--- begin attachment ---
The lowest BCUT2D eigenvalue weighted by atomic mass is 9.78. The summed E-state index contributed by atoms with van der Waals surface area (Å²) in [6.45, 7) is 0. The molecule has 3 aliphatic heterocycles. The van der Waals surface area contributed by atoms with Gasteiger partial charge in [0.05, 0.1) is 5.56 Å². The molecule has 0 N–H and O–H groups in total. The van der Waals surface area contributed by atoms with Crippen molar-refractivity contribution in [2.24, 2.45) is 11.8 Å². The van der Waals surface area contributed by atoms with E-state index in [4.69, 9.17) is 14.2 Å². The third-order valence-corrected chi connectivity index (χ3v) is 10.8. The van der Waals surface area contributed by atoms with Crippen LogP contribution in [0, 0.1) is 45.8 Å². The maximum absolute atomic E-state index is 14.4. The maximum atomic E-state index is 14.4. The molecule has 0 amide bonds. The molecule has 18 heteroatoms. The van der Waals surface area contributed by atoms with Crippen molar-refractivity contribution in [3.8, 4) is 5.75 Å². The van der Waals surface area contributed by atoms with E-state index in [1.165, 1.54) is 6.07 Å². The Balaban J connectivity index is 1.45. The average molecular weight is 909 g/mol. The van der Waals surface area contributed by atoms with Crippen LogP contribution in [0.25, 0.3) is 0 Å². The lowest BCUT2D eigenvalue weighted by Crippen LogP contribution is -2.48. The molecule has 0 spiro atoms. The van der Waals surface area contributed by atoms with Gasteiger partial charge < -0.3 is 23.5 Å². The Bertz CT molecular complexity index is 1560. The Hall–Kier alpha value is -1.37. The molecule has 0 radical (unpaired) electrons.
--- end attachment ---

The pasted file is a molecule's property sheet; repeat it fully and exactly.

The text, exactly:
The lowest BCUT2D eigenvalue weighted by atomic mass is 9.78. The summed E-state index contributed by atoms with van der Waals surface area (Å²) in [6.45, 7) is 0. The molecule has 3 aliphatic heterocycles. The van der Waals surface area contributed by atoms with Gasteiger partial charge in [0.05, 0.1) is 5.56 Å². The molecule has 0 N–H and O–H groups in total. The van der Waals surface area contributed by atoms with Crippen molar-refractivity contribution in [2.24, 2.45) is 11.8 Å². The van der Waals surface area contributed by atoms with E-state index in [4.69, 9.17) is 14.2 Å². The third-order valence-corrected chi connectivity index (χ3v) is 10.8. The van der Waals surface area contributed by atoms with Crippen LogP contribution in [0, 0.1) is 45.8 Å². The maximum absolute atomic E-state index is 14.4. The maximum atomic E-state index is 14.4. The molecule has 0 amide bonds. The molecule has 18 heteroatoms. The van der Waals surface area contributed by atoms with Crippen molar-refractivity contribution in [3.8, 4) is 5.75 Å². The van der Waals surface area contributed by atoms with E-state index in [1.165, 1.54) is 6.07 Å². The Balaban J connectivity index is 1.45. The average molecular weight is 909 g/mol. The van der Waals surface area contributed by atoms with Crippen LogP contribution in [0.25, 0.3) is 0 Å². The lowest BCUT2D eigenvalue weighted by Crippen LogP contribution is -2.48. The molecule has 0 spiro atoms. The van der Waals surface area contributed by atoms with Gasteiger partial charge < -0.3 is 23.5 Å². The Bertz CT molecular complexity index is 1560. The Hall–Kier alpha value is -1.37. The molecule has 0 radical (unpaired) electrons.